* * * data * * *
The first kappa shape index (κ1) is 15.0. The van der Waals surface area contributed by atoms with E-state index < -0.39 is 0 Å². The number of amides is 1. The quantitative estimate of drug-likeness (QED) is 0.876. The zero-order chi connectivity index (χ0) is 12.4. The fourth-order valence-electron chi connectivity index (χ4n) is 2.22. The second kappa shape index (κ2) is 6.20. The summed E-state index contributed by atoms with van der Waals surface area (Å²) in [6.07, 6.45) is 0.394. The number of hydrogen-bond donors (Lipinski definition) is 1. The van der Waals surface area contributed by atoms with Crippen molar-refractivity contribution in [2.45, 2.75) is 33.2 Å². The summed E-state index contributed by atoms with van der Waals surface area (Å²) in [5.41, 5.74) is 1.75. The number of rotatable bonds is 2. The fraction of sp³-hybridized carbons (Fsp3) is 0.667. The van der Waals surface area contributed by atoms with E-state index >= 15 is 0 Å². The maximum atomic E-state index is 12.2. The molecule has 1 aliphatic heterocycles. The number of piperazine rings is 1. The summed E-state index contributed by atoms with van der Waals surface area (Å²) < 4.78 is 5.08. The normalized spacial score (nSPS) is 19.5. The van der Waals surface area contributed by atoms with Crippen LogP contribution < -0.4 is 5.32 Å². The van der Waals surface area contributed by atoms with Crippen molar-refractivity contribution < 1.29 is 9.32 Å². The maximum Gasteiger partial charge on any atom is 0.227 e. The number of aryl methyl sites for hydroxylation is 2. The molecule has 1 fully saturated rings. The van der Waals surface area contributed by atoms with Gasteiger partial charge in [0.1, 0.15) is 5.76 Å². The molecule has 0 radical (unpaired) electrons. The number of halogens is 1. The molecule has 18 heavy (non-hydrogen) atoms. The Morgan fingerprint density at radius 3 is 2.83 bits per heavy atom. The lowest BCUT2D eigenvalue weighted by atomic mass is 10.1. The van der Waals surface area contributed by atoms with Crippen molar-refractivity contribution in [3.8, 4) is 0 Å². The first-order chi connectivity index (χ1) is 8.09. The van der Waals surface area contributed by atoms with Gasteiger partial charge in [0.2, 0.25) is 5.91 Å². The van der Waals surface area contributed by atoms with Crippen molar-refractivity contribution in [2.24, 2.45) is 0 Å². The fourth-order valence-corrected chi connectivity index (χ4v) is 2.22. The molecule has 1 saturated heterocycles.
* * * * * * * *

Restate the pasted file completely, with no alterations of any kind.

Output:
The first kappa shape index (κ1) is 15.0. The van der Waals surface area contributed by atoms with E-state index < -0.39 is 0 Å². The number of amides is 1. The quantitative estimate of drug-likeness (QED) is 0.876. The zero-order chi connectivity index (χ0) is 12.4. The fourth-order valence-electron chi connectivity index (χ4n) is 2.22. The second kappa shape index (κ2) is 6.20. The summed E-state index contributed by atoms with van der Waals surface area (Å²) in [6.07, 6.45) is 0.394. The number of hydrogen-bond donors (Lipinski definition) is 1. The van der Waals surface area contributed by atoms with Crippen molar-refractivity contribution in [2.45, 2.75) is 33.2 Å². The summed E-state index contributed by atoms with van der Waals surface area (Å²) in [5.41, 5.74) is 1.75. The number of rotatable bonds is 2. The fraction of sp³-hybridized carbons (Fsp3) is 0.667. The van der Waals surface area contributed by atoms with E-state index >= 15 is 0 Å². The maximum atomic E-state index is 12.2. The molecule has 1 aliphatic heterocycles. The number of piperazine rings is 1. The summed E-state index contributed by atoms with van der Waals surface area (Å²) < 4.78 is 5.08. The normalized spacial score (nSPS) is 19.5. The van der Waals surface area contributed by atoms with Crippen LogP contribution < -0.4 is 5.32 Å². The van der Waals surface area contributed by atoms with Crippen molar-refractivity contribution < 1.29 is 9.32 Å². The maximum Gasteiger partial charge on any atom is 0.227 e. The number of aryl methyl sites for hydroxylation is 2. The molecule has 1 fully saturated rings. The van der Waals surface area contributed by atoms with Gasteiger partial charge in [0.1, 0.15) is 5.76 Å². The molecule has 0 radical (unpaired) electrons. The number of halogens is 1. The molecule has 18 heavy (non-hydrogen) atoms. The Morgan fingerprint density at radius 3 is 2.83 bits per heavy atom. The lowest BCUT2D eigenvalue weighted by atomic mass is 10.1. The van der Waals surface area contributed by atoms with Crippen molar-refractivity contribution in [3.8, 4) is 0 Å². The first-order chi connectivity index (χ1) is 8.09. The van der Waals surface area contributed by atoms with Gasteiger partial charge in [0.2, 0.25) is 5.91 Å². The van der Waals surface area contributed by atoms with Crippen molar-refractivity contribution in [2.24, 2.45) is 0 Å². The fourth-order valence-corrected chi connectivity index (χ4v) is 2.22. The molecule has 1 saturated heterocycles.